COVID-19-related internet scams have increased significantly since the disease erupted onto the world stage earlier this year.
Around 300,000 COVID-related domain names were registered globally once the disease had taken root and the number of suspicious COVID-19 websites more than tripled in March. Phishing scams are particularly rife, but many people are unaware of just how much damage such scams can create.
Common phishing themes include bogus bank and government “responses” to the virus and scam WHO “updates”, and the potential for personal-credential harvesting is high. Criminals can quickly stockpile a wealth of information on virtually anyone, including the answers to security questions which help them to quickly circumvent typical fraud-prevention measures.
Identity theft is one of the most common consequences of a data breach or social engineering scam, and unfortunately this form of cyber-crime is on the rise. According to a 2019 Internet Security Threat Report by Symantec, as many as 1 in 10 people are victims of identity fraud annually, and 21% of these individuals are victimised multiple times.
New Zealand’s Department of Internal Affairs estimates identity crime costs the country’s economy $209 million every year. But the financial impacts for NZ are only part of the issue; our wellbeing and mental health are also endangered, with emotional distress reported by more than three-quarters of identity theft victims.
It is often not until someone causes damage to your identity that you actually become aware that the theft has occurred. With your identity information, a fraudster can commit a number of different crimes, including taking out loans, starting a company in your name and incurring debts, and transferring your money to their accounts. Identity theft can damage your personal and financial reputation and is an inescapable global problem.
We may feel safe nestled away in the South Pacific but this crime – like most of modern day life – has moved online, which is something geographic remoteness won’t save us from. Cyber-criminals can operate from almost anywhere using just a laptop, and with banking and financial institutions increasingly operating in digital environments, identity theft and data misuse crimes are on the rise.
As many as 133,000 New Zealanders may be victims of identity theft annually. Kiwis tend to be trusting people, which could make New Zealand appear to be a soft target, so our vigilance and awareness are vital.
Since 2010, data breaches have exposed more than 38 billion records, according to cybersecurity firm Risk Based Security. In many cases, this means criminals already possess sensitive details about you which are floating around the online sphere. Criminals may wait months or even years to exploit these details, inflating your current sense of security.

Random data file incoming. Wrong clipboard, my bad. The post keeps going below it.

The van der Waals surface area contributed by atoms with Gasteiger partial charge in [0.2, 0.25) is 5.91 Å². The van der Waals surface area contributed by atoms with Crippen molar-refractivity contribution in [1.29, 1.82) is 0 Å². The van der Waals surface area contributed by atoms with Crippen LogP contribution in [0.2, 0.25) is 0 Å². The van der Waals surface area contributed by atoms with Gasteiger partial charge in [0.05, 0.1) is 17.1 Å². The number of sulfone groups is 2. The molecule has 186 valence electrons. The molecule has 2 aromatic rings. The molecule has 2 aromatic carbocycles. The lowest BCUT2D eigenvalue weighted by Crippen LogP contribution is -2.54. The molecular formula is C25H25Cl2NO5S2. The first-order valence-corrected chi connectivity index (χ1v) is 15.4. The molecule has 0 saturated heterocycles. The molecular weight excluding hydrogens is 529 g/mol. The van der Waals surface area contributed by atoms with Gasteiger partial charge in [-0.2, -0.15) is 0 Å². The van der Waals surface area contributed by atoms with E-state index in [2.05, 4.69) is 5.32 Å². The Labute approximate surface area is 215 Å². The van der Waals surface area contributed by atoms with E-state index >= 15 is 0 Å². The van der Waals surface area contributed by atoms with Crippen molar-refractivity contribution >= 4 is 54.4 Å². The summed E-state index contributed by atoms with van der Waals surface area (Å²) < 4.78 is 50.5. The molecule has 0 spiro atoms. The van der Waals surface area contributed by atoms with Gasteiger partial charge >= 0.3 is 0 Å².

It’s tempting to think “it won’t happen to me” but, from my own personal experience – a recent barrage of phishing emails, and my husband finding unauthorised transactions on his bank account – as well as studies finding there is a new identity theft victim every 2 seconds, it’s clear no one is safe. We all need to protect ourselves.
Common Internet scams
If you want to fight back against ID thieves, your best defence is a good offense, and it’s important to firstly familiarise yourself with some current methods of committing identity theft, which are listed below.
Phishing is where cyber-criminals obtain unsuspecting Internet users’ personal identifying information through emails and mirror-websites that look like legitimate businesses, such as financial institutions or government agencies. Typically, the phisher sends the potential victim an email that appears to be from a reputable company, using the colours, graphics, logos and wording of the company. The victim unwittingly provides the personal information by either responding to the email or clicking on a link and providing information via a website form that appears to be legitimate.
Hacking is the exploitation of vulnerabilities in electronic systems or computer software to steal personal data or install malware and ransomware.
Malware involves software codes or programmes being inserted into an IT system to harm that system or other systems, e.g. to subvert systems for use other than what is intended by the owner or user. Viruses, worms, Trojan horses, backdoors, keystroke loggers, screen scrapers, rootkits, and spyware are all different kinds of malware.